We've defined a function numberInput that both handles the creation of the InputElement and reads its value. Recall that _inputElement_value gives us a Dynamic Text. The final line of code in numberInput uses fmap to apply the function readMaybe . unpack to the Dynamic value of the InputElement. This produces a Dynamic (Maybe Double). Our main function uses fmap to map over the Dynamic (Maybe Double) produced by numberInput and pack . show the value it contains. We store the new Dynamic Text in numberString and feed that into dynText to actually display the Text

Running the app at this point should produce an input and some text showing the Maybe Double. Typing in a number should produce output like Just 12.0 and typing in other text should produce the output Nothing.

Adding

Now that we have numberInput we can put together a couple inputs to make a basic calculator.


> {-# LANGUAGE OverloadedStrings #-}
> import Reflex
> import Reflex.Dom
> import Data.Map (Map)
> import qualified Data.Map as Map
> import Data.Text (pack, unpack)
> import Text.Read (readMaybe)
>
> main = mainWidget $ el "div" $ do
>   nx <- numberInput
>   text " + "
>   ny <- numberInput
>   text " = "
>   let result = zipDynWith (\x y -> (+) <$> x <*> y) nx ny
>       resultString = fmap (pack . show) result
>   dynText resultString

> numberInput :: DomBuilder t m => m (Dynamic t (Maybe Double))
> numberInput = do
>   n <- inputElement $ def
>     & inputElementConfig_initialValue .~ "0"
>     & inputElementConfig_elementConfig . elementConfig_initialAttributes .~ ("type" =: "number")
>   return . fmap (readMaybe . unpack) $ _inputElement_value n

numberInput hasn't changed here. Our main function now creates two inputs. zipDynWith is used to produce the actual sum of the values of the inputs. The type signature of zipDynWith is:

    Reflex t => (a -> b -> c) -> Dynamic t a -> Dynamic t b -> Dynamic t c

You can see that it takes a function that combines two pure values and produces some other pure value, and two Dynamics, and produces a Dynamic.

In our case, zipDynWith is combining the results of our two numberInputs (with a little help from <$> and <*>) into a sum.

We use fmap again to apply pack . show to result (a Dynamic (Maybe Double)) resulting in a Dynamic Text. This resultText is then displayed using dynText.

Supporting Multiple Operations

Next, we'll add support for other operations. We're going to add a dropdown so that the user can select the operation to apply. The function dropdown has the type:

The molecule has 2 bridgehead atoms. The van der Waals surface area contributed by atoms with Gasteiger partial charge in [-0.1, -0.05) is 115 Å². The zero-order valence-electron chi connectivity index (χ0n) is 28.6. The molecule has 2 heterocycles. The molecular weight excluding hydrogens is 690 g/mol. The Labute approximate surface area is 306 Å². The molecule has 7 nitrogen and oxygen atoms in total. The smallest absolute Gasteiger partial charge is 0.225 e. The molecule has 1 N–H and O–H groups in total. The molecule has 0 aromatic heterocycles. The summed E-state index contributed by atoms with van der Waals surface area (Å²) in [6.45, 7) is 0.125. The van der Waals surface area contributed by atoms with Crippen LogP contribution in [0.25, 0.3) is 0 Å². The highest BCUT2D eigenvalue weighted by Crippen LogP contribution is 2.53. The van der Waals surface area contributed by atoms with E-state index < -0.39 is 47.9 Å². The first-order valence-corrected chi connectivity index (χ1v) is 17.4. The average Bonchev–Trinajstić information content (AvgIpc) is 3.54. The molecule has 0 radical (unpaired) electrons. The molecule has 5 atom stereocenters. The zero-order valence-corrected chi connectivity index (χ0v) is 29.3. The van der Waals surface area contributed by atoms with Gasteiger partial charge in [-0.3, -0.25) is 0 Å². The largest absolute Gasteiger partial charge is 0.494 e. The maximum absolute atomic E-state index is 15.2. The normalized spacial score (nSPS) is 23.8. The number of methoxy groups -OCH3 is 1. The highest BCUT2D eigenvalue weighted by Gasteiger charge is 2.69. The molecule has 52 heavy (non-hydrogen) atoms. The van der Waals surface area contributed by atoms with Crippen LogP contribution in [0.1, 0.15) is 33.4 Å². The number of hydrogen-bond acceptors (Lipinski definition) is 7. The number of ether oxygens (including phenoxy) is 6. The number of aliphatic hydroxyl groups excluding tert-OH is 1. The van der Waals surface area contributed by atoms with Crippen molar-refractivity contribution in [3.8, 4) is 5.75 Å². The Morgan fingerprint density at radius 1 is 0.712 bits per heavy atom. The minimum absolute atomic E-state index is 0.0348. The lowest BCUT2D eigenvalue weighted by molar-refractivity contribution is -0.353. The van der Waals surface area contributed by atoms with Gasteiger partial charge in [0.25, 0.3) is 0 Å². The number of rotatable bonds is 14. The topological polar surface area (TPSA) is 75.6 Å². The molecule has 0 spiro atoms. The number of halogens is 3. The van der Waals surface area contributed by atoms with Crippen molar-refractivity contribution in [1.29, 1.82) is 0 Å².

dropdown :: (DomBuilder t m, MonadFix m, MonadHold t m, PostBuild t m, Ord k) => k -> Dynamic t (Map k Text) -> DropdownConfig t k -> m (Dropdown t k)

The first argument is the initial value of the Dropdown. The second argument is a Dynamic (Map k Text) that represents the options in the dropdown. The Text values of the Map are the strings that will be displayed to the user. If the initial key is not in the Map, it is added and given a Text value of "". The final argument is a DropdownConfig.

Our supported operations will be:

data Op = Plus | Minus | Times | Divide deriving (Eq, Ord)

ops = Map.fromList [(Plus, "+"), (Minus, "-"), (Times, "*"), (Divide, "/")]

We'll use this as an argument to dropdown:

d <- dropdown Times (constDyn ops) def

We are using constDyn again here to turn our Map of operations into a Dynamic. Using def, we provide the default DropdownConfig. The result, d, will be a Dropdown. We can retrieve the Dynamic selection of a Dropdown by using _dropdown_value.


> {-# LANGUAGE OverloadedStrings #-}
> import Reflex
> import Reflex.Dom
> import Data.Map (Map)
> import qualified Data.Map as Map
> import Data.Text (pack, unpack, Text)
> import Text.Read (readMaybe)
>
> main = mainWidget $ el "div" $ do
>   nx <- numberInput
>   d <- dropdown Times (constDyn ops) def
>   ny <- numberInput
>   let values = zipDynWith (,) nx ny
>       result = zipDynWith (\o (x,y) -> runOp o <$> x <*> y) (_dropdown_value d) values
>       resultText = fmap (pack . show) result
>   text " = "
>   dynText resultText
>
> numberInput :: DomBuilder t m => m (Dynamic t (Maybe Double))
> numberInput = do
>   n <- inputElement $ def
>     & inputElementConfig_initialValue .~ "0"
>     & inputElementConfig_elementConfig . elementConfig_initialAttributes .~ ("type" =: "number")
>   return . fmap (readMaybe . unpack) $ _inputElement_value n
>
> data Op = Plus | Minus | Times | Divide deriving (Eq, Ord)
>
> ops :: Map Op Text
> ops = Map.fromList [(Plus, "+"), (Minus, "-"), (Times, "*"), (Divide, "/")]
>
> runOp :: Fractional a => Op -> a -> a -> a
> runOp s = case s of
>             Plus -> (+)
>             Minus -> (-)
>             Times -> (*)
>             Divide -> (/)

This is our complete program. We've added an uninteresting function runOp that takes an Op and returns an operation. The keys of the Map we used to create the Dropdown had the type Op. When we retrieve the value of Dropdown, we'll use runOp to turn the Dropdown selection into the function we need to apply to our numbers.

After creating the two numberInputs, we combine them using zipDynWith applying (,), making a tuple of type Dynamic (Maybe Double, Maybe Double) and binding it to values.